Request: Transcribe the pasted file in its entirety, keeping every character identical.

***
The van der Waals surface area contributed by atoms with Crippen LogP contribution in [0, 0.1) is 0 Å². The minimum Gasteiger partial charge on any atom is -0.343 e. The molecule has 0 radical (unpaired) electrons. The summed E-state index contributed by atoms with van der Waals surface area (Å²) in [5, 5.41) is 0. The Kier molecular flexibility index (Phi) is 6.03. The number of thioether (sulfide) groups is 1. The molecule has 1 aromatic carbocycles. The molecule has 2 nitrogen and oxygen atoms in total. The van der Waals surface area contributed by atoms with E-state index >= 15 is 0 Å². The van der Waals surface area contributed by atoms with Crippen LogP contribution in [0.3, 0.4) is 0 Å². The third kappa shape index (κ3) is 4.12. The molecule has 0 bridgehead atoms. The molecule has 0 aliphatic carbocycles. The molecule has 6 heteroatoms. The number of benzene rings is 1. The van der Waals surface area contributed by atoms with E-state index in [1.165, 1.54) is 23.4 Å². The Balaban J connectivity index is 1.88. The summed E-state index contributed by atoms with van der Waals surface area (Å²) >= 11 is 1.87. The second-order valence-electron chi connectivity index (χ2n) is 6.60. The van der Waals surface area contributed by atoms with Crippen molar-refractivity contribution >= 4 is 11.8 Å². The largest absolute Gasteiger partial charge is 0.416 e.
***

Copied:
The van der Waals surface area contributed by atoms with Crippen LogP contribution in [0, 0.1) is 0 Å². The minimum Gasteiger partial charge on any atom is -0.343 e. The molecule has 0 radical (unpaired) electrons. The summed E-state index contributed by atoms with van der Waals surface area (Å²) in [5, 5.41) is 0. The Kier molecular flexibility index (Phi) is 6.03. The number of thioether (sulfide) groups is 1. The molecule has 1 aromatic carbocycles. The molecule has 2 nitrogen and oxygen atoms in total. The van der Waals surface area contributed by atoms with E-state index >= 15 is 0 Å². The van der Waals surface area contributed by atoms with Crippen LogP contribution in [0.3, 0.4) is 0 Å². The third kappa shape index (κ3) is 4.12. The molecule has 0 bridgehead atoms. The molecule has 0 aliphatic carbocycles. The molecule has 6 heteroatoms. The number of benzene rings is 1. The van der Waals surface area contributed by atoms with E-state index in [1.165, 1.54) is 23.4 Å². The Balaban J connectivity index is 1.88. The summed E-state index contributed by atoms with van der Waals surface area (Å²) >= 11 is 1.87. The second-order valence-electron chi connectivity index (χ2n) is 6.60. The van der Waals surface area contributed by atoms with Crippen molar-refractivity contribution >= 4 is 11.8 Å². The largest absolute Gasteiger partial charge is 0.416 e.